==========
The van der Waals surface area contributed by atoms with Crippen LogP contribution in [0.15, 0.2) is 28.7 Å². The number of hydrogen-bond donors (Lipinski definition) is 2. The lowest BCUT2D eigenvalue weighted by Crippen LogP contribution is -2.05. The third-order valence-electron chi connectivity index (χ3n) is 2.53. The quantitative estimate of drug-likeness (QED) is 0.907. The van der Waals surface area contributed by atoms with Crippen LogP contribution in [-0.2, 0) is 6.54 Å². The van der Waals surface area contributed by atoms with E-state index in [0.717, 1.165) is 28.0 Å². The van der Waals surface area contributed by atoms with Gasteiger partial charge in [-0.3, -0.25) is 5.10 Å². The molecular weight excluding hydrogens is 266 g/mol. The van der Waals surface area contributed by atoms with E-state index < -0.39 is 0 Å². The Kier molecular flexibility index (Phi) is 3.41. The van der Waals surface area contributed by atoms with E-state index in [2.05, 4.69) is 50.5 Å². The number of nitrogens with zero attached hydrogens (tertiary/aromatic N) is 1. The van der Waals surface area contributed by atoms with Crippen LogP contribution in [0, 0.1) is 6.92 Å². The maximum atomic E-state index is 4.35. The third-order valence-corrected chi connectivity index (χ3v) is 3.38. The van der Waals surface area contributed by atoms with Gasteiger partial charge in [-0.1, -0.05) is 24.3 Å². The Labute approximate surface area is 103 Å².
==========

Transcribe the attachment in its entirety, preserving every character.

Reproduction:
The van der Waals surface area contributed by atoms with Crippen LogP contribution in [0.15, 0.2) is 28.7 Å². The number of hydrogen-bond donors (Lipinski definition) is 2. The lowest BCUT2D eigenvalue weighted by Crippen LogP contribution is -2.05. The third-order valence-electron chi connectivity index (χ3n) is 2.53. The quantitative estimate of drug-likeness (QED) is 0.907. The van der Waals surface area contributed by atoms with Crippen LogP contribution in [-0.2, 0) is 6.54 Å². The van der Waals surface area contributed by atoms with E-state index in [0.717, 1.165) is 28.0 Å². The van der Waals surface area contributed by atoms with Gasteiger partial charge in [-0.3, -0.25) is 5.10 Å². The molecular weight excluding hydrogens is 266 g/mol. The van der Waals surface area contributed by atoms with E-state index < -0.39 is 0 Å². The Kier molecular flexibility index (Phi) is 3.41. The van der Waals surface area contributed by atoms with E-state index in [2.05, 4.69) is 50.5 Å². The number of nitrogens with zero attached hydrogens (tertiary/aromatic N) is 1. The van der Waals surface area contributed by atoms with Crippen LogP contribution in [0, 0.1) is 6.92 Å². The maximum atomic E-state index is 4.35. The third-order valence-corrected chi connectivity index (χ3v) is 3.38. The van der Waals surface area contributed by atoms with Gasteiger partial charge in [-0.1, -0.05) is 24.3 Å². The Labute approximate surface area is 103 Å².